Question & Answer 5 – Carrie Adams

Question 5

Special is tiring
is barely special
when you tire
of attempting spectral.

Do you ever
get a postcard
back? Do they tell
you they turned

your room into
a gym? My old
address is one of
twenty seven

spread from Redruth
to Florida
and back again.
Each postcode

another notch
in a web I long
to catch my family
within. Tango romeo

one five

– Aaron Kent

Answer 5

I receive the postcard I sent myself
I count the years in words learned

Clinging to the windows of high-rises
caught in a shaft of air that might be enough

We are desperate creatures
who forget in the name of forgiveness

I tweeze out every shard of mistake
the pieces of gravel in my bloodied palm

Don’t ask me why I fell
Ask me what shape I made in the falling

– Carrie Adams


Question & Answer 4 – Carrie Adams

Question 4

The web you built has found itself
in coils around the back of my hand
as I try to construct meaning from
the little spiders crunching through
their mother out of the corner of
my eye in the spaces where the
window meets daylight and don’t
you think it’s nice to be told you’re
special by somebody even if that
person wears your clothes and your
smile and brushes your teeth
in your mirror at night?

– Aaron Kent

Answer 4

I gave up the idea of special
I woke up tired
and wanting to believe takes so much work
I can just live the loneliness
I send postcards across town
to my old address
Look at that afternoon sky of self-induced grief
Look at the knot letting go
slowly slipping with each step
These webs, these coils, each
have a name
The giver giving up

– Carrie Adams

Question & Answer 3 – Carrie Adams

Question 3

We held snowflakes to our storm
and grew geraniums
in the corner of my mother’s

My story was not my brother’s
storm was not my storm was
not my brother’s story.

I pinch the dirt
with broken fingers,
swallow prazosin
to blow the soil away.

We lay our lives out
in photographs on the bedside table,
my whole life in a sandwich bag
in the drawer.

What do you keep
your bed side?

I can count my victories
on the broken tills
hidden behind the ice cream freezer
in the cinema I left behind.

– Aaron Kent

Answer 3

A spider’s web of cottonwood vibrated
Our eyelids opened and closed
on the robin’s eggs cracking

I kept my regrets on the bedside
And turned my back to them
My body curled toward the window, the wind

We keep thinking we’re special
But I am the unmaking
Just like everyone else

A sweaty body stuck to the bus seat
A too long stare at people on the sidewalk
A confusion of passing between left and right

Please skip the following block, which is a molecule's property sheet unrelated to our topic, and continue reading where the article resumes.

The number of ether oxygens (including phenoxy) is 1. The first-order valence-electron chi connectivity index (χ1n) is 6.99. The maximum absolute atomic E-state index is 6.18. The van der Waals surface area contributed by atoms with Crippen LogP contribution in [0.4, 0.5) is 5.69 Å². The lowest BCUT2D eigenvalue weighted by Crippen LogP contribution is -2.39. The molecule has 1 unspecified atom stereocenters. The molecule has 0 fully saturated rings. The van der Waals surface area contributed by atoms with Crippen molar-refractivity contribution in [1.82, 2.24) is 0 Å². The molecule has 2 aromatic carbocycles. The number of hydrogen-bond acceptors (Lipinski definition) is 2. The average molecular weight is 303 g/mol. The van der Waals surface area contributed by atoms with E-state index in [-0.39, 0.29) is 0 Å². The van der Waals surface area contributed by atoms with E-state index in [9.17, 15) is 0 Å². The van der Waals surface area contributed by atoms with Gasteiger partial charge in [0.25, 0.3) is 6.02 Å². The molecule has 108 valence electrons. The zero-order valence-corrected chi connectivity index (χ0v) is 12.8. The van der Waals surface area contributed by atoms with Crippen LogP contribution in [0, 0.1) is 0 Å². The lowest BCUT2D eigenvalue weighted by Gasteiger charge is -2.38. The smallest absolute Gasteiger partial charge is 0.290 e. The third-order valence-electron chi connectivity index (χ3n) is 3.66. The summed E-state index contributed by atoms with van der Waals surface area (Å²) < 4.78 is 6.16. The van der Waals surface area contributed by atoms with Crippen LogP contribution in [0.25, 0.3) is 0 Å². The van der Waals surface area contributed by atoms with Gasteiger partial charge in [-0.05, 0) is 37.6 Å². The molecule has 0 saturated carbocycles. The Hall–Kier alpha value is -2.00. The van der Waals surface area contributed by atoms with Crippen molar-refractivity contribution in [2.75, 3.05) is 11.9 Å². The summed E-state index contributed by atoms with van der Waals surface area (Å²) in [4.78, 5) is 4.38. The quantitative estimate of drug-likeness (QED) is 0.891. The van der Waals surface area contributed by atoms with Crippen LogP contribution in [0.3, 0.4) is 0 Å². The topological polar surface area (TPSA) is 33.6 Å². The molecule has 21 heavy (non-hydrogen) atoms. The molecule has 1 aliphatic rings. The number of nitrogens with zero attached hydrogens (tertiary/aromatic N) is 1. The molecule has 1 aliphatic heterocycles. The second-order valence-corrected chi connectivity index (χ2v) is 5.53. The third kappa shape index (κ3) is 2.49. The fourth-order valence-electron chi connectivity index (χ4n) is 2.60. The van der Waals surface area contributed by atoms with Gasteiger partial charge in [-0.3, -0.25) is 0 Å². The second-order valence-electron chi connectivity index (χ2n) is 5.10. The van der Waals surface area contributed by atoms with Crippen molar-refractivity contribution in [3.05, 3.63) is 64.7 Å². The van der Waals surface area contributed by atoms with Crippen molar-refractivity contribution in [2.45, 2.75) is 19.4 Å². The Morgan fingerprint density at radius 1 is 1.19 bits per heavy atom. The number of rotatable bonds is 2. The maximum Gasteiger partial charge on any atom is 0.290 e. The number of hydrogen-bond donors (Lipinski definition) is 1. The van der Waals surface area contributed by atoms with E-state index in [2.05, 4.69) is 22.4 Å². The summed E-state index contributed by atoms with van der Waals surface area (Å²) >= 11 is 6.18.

I too could swell full of ocean water
And wash up on a letter’s shore.

– Carrie Adams

Question & Answer 2 – Carrie Adams

Question 2

The tiniest places I know
exist in the borders of my flower bed,
my waste of time – shades – grows into weeds
in youtube weather documentaries.

There is still blu tac on the wall
where the last group hung
their educational psychology.
What would you stick there?

I cancelled hypnotherapy.
My wife was ill.
I panicked about false memories.
We had no car.
I ran to the shade.
I drew a picture of empty space.
I lived among the ants.

– Aaron Kent

Answer 2

Before the storm blew in
we were sticky in the door frames
trying to catch flight like spiders
on a gust of upward escape

What would you stick
like funnel clouds in the empty landscape
of my childhood
Some folks keep going back there

Convinced that the shade of memory
Can be removed one pinch of dirt at a time

– Carrie Adams

Question & Answer 1 – Carrie Adams

Question 1

This nebula of petals,
this mint leaf tea planet,
this shimmer of libraries –
……..lock these scars
…… the back of
…… ambulance.

This arc from Antarctica
bloomed in crimson butter
flies the shape of Budapest –
……..and we are human
……..because we can see
……, ark and arcs.

Are we stardust or dead
skin cells? Believe in cardiac
arrests and police profiling –
……..the worst parts of
…… and blue
……..exist in a vacuum.

– Aaron Kent

Answer 1

I like the tiny places.
Squeeze into, slough off
When you asked me to perch in the rain,
I thought robin, I thought cardinal,
I made wiry feet toward the puddle.

When I came back
and bent down toward the handprint
in the sidewalk, I saw how large
we had all become.

The concrete shimmers
with our past forgotten gum.
I don’t know how we make
these things up, ourselves over.

One day the train doors opened
and I made a little nook
between the strangers.

– Carrie Adams